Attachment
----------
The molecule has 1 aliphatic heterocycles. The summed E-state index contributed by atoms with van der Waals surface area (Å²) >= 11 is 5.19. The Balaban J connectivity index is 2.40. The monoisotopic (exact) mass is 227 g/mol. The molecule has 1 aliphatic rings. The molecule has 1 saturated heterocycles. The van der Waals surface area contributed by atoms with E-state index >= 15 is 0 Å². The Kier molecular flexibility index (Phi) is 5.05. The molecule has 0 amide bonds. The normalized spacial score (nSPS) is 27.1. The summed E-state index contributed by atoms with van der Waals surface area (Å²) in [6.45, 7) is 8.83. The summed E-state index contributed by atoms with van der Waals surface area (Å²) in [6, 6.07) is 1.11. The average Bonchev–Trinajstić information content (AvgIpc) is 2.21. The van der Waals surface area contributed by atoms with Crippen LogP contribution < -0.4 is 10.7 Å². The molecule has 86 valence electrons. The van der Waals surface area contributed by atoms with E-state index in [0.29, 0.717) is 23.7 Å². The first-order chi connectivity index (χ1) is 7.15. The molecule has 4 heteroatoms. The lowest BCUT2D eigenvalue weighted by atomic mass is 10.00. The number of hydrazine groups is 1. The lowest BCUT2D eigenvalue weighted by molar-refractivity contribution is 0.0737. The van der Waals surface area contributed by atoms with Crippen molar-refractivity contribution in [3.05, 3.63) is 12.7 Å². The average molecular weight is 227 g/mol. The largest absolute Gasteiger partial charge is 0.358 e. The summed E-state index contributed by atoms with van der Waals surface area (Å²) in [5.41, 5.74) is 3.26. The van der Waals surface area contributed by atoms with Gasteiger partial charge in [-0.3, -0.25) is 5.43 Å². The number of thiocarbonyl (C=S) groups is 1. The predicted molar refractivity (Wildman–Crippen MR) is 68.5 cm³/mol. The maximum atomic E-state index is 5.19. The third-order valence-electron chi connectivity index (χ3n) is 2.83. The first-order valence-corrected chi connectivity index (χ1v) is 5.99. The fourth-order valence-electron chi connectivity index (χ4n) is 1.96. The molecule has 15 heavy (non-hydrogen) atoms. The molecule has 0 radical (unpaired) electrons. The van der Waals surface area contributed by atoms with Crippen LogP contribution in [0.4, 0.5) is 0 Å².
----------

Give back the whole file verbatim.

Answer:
The molecule has 1 aliphatic heterocycles. The summed E-state index contributed by atoms with van der Waals surface area (Å²) >= 11 is 5.19. The Balaban J connectivity index is 2.40. The monoisotopic (exact) mass is 227 g/mol. The molecule has 1 aliphatic rings. The molecule has 1 saturated heterocycles. The van der Waals surface area contributed by atoms with E-state index >= 15 is 0 Å². The Kier molecular flexibility index (Phi) is 5.05. The molecule has 0 amide bonds. The normalized spacial score (nSPS) is 27.1. The summed E-state index contributed by atoms with van der Waals surface area (Å²) in [6.45, 7) is 8.83. The summed E-state index contributed by atoms with van der Waals surface area (Å²) in [6, 6.07) is 1.11. The average Bonchev–Trinajstić information content (AvgIpc) is 2.21. The van der Waals surface area contributed by atoms with Crippen LogP contribution < -0.4 is 10.7 Å². The molecule has 86 valence electrons. The van der Waals surface area contributed by atoms with E-state index in [0.29, 0.717) is 23.7 Å². The first-order chi connectivity index (χ1) is 7.15. The molecule has 4 heteroatoms. The lowest BCUT2D eigenvalue weighted by atomic mass is 10.00. The number of hydrazine groups is 1. The lowest BCUT2D eigenvalue weighted by molar-refractivity contribution is 0.0737. The van der Waals surface area contributed by atoms with Crippen molar-refractivity contribution in [3.05, 3.63) is 12.7 Å². The average molecular weight is 227 g/mol. The largest absolute Gasteiger partial charge is 0.358 e. The summed E-state index contributed by atoms with van der Waals surface area (Å²) in [5.41, 5.74) is 3.26. The van der Waals surface area contributed by atoms with Gasteiger partial charge in [-0.3, -0.25) is 5.43 Å². The number of thiocarbonyl (C=S) groups is 1. The predicted molar refractivity (Wildman–Crippen MR) is 68.5 cm³/mol. The maximum atomic E-state index is 5.19. The third-order valence-electron chi connectivity index (χ3n) is 2.83. The first-order valence-corrected chi connectivity index (χ1v) is 5.99. The fourth-order valence-electron chi connectivity index (χ4n) is 1.96. The molecule has 15 heavy (non-hydrogen) atoms. The molecule has 0 radical (unpaired) electrons. The van der Waals surface area contributed by atoms with Crippen LogP contribution in [0.4, 0.5) is 0 Å².